"Tonight, we are not on work time," said Melissa DeRoche, public information officer for the health department. "No one's getting paid. We are doing this because we believe in the Smoke Free Law."

Ahlberge's employer posted "No Smoking" signs at the doors, as the first smoke free night began, but she was concerned that business was down.

"We had people who would smoke up on our bar and people who would come in and eat just at the bar so they can smoke," said Ahlberge. "I have felt a great relief that I don't smell smokie, and I can breathe better when I'm working.

"It's a lot easier, I feel, to work in this environment. But, I'm afraid it may affect business."

DeRoche said the "premise behind the law was to protect people who work in these establishments."

Travis Foster walked in to Freddie's Tavern with a lit cigarette in his hand, and, as he took one step in, realized he was could no longer smoke there.

"I really think it's not fair for all the smokers across the whole United States really, especially in Michigan now," said Foster. "It's unfair for us to be segregated just like certain people not allowed in certain establishments."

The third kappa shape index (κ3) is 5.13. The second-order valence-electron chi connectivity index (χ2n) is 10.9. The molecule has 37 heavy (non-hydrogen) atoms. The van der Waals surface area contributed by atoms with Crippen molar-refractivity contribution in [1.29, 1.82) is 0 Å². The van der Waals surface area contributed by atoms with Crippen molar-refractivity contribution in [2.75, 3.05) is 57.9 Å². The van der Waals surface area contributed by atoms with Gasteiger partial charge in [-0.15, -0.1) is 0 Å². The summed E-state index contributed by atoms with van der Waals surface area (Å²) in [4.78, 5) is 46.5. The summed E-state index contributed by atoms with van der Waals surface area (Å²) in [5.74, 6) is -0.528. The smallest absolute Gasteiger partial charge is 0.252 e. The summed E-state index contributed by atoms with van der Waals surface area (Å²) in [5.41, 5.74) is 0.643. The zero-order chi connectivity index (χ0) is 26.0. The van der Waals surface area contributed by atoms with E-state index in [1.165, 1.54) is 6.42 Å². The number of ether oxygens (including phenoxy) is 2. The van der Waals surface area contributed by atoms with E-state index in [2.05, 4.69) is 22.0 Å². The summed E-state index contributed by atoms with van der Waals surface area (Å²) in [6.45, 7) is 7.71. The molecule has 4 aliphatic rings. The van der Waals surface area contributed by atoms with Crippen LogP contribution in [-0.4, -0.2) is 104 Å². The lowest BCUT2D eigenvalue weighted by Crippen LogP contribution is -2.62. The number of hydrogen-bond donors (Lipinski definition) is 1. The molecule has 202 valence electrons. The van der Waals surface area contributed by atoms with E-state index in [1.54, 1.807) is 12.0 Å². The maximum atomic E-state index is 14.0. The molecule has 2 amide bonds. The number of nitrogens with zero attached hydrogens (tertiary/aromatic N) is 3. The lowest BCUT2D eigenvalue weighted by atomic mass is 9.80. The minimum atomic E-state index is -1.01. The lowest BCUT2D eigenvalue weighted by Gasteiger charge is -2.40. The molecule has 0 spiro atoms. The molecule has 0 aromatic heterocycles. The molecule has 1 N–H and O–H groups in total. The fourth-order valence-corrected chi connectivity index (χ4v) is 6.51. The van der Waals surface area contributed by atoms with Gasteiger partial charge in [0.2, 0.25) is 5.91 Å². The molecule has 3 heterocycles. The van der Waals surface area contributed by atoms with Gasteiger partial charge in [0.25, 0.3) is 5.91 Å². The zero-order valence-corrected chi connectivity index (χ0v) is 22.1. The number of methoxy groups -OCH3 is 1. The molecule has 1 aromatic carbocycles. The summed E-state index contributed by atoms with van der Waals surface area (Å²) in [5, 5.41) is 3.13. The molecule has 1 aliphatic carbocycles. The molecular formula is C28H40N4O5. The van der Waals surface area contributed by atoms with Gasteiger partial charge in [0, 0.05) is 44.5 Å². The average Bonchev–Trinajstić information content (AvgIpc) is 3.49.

Freddie's had no signs posted at their entrances, and wait staff told customers that if they wanted to smoke they had to step out the backdoor to light up.

Gary Welch of Lansing was dining at Freddie's who said he's a smoker and will continue to go to bars.

"You're still going to go to the bar, and you're still going to smoke," said Welch.

Randy Prout of Rosebush stood outside the backdoor of Marty's Bar and Grill with three other patrons who were smoking cigarettes, and said that he felt like he was "committing a crime by smoking."

"It wasn't put to a vote to me, and I'm a registered voter," said Tammy Andrews, who stood with Prout in the alley behind Marty's. "Smoking is not against the law.